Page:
Deuteronomy 2:24-37

Key Verse(s):

Deuteronomy 2:33–34 (HCSB)

33 The Lord our God handed him over to us, and we defeated him, his sons, and his whole army. 34 At that time we captured all his cities and completely destroyed the people of every city, including the women and children. We left no survivors.


Moses continues his recollection of previous events here. This pericope is focused on the Israelites defeat, and taking of the land, of Sihon the Amorite. A couple things, on first read, seem odd, but I think have satisfactory explanations.

  1. In Deut 2:24 God tells Moses “engage [Sihon the Amorite] in battle.” Yet, in Deut 2:26, we read that Moses offers peace! At first read it seems that Moses is going against God’s command. And this reading might even seem to be reinforced when we read in Deut 2:31, where God says, “See, I have begun…” as though He was chastising Moses a bit for not doing as commanded originally. But it seems it would make more sense to assume some additional details of the process Moses was to take, such as offering peace before battle, were simply left out, either due to familiarity of the events of the original audience, or simply for brevity. A couple reasons to think this is true are:
    1. Moses does not mention any sin, any wrong-doing, in how he proceeds. In fact, quite the opposite is the vibe of the remaining passage: it seems like Moses was doing just as commanded.
    2. There is no punishment mentioned. Everything proceeds as if it was done exactly as God had commanded. We should expect some sort of punishment, or something going wrong, or something delayed, or some other outcome or event that would have suggested some sort of rebelliousness on the part of Moses and the Israelites. But none of that occurs.

So it seems reasonable that Moses did in fact follow God’s command, and the details were not listed out explicitly, but instead left for us to infer from the description of the events.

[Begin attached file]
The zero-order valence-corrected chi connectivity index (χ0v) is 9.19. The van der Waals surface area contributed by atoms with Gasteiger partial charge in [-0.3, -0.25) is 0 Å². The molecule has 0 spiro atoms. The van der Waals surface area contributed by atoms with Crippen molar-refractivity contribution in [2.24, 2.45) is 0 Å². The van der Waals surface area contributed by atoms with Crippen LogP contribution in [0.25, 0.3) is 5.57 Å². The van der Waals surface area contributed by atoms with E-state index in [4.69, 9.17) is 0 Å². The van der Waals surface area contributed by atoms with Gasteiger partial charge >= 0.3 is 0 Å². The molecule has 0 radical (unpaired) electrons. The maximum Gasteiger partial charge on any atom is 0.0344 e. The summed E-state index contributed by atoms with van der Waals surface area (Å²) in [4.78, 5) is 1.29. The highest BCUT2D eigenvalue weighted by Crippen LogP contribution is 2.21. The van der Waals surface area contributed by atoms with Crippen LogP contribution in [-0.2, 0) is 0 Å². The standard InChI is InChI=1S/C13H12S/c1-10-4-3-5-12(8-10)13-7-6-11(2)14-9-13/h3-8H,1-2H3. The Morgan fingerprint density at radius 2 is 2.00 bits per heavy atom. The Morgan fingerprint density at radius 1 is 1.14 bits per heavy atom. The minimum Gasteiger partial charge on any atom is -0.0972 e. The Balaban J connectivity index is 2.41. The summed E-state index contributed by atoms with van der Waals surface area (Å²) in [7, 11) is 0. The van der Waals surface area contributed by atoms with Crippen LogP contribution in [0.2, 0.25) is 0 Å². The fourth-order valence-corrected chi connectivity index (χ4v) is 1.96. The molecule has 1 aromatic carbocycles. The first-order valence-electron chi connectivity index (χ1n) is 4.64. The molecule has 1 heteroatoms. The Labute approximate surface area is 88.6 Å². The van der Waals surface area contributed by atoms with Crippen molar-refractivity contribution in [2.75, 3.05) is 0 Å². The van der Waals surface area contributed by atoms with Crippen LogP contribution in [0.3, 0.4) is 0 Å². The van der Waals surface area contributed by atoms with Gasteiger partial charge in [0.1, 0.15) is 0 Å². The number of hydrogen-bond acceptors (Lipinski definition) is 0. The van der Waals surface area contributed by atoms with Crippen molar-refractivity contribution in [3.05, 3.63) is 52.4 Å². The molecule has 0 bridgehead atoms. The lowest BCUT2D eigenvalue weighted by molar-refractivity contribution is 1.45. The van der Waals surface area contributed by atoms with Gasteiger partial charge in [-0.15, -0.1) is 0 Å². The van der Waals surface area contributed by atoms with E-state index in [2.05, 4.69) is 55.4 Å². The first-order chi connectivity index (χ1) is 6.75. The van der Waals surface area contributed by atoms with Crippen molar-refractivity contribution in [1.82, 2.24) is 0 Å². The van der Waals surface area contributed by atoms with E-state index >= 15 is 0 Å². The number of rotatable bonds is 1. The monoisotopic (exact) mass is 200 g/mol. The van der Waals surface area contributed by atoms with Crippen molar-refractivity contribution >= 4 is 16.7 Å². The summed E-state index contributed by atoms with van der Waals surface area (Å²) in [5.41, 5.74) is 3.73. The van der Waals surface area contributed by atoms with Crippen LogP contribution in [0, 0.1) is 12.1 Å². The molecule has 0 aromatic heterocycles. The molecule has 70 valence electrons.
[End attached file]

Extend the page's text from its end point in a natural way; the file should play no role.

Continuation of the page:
1. In Deut 2:34 we read about the total extermination of the people in the cities of the defeated cities. Scripture goes so far as to explicitly state “women and children” were included in the killing. This seems harsh and extreme to us today, in fact we would consider this flat out evil if a modern state were to treat the women and children of an enemy in this fashion. But this is a recurring thing with the Old Testament, and often pointed to by those opposed to God: the seemingly indiscriminate, or at least extreme, killing of “innocents”. But is that really the case? Let’s consider a couple things that might warrant such an “extreme” act:
    1. Note that Moses description here seems to suggest that it was just those people in the cities that were killed completely: “completely destroyed the people of every city.” So it seems likely that there were plenty of survivors, they just were not city-dwellers. And it would make sense that the cities would be the sites of focused punishment, as these would be the strongholds, the places with walls and defensive advantages, the control of which generally defines the control of the surrounding land. So the extermination is already likely less comprehensive than initially made out to be. In fact, it would seem that anyone that left the city prior to a battle might have been spared. The remainder of the pericope focuses on the cities.
    2. The end goal here was this land was to be inhabited by the Israelites. Since that was the goal, it seems reasonable that God would want to ensure His chosen people would not be “corrupted” by a people opposed to God, who worshipped pagan gods. After all, the Israelites had a track record of turning from God. These were a people in these lands that were pagans, choosing false gods over the true God, and with a large contingent of women, who inevitably would be taken into homes of Israelite men, and children, the scene is set for a corruption and falling away of the Israelites. A spiritually pure Israel certainly seems like an important goal.
    3. Finally, following from the previous point, it is safe to say that there was no shortage of sin in these lands, among these people. We should not be surprised when God implements judgement, or just punishment, for sin in present time. After all, were it not for the grace of God, for the atoning sacrifice of Christ, we shouldn’t expect anything less for ourselves. In fact, we still should not be so certain a same fate is not deserved by us due to the sin we continue to practice despite Jesus’ sacrifice!


Lord, thank You for Your continued mercy! How wonderful to know that You have had this plan for millennia to save each of us, to save me! And despite my constant failure to follow You, my continual sin, You love me, You extend Your grace, and You call me Yours. Thank You! Amen.


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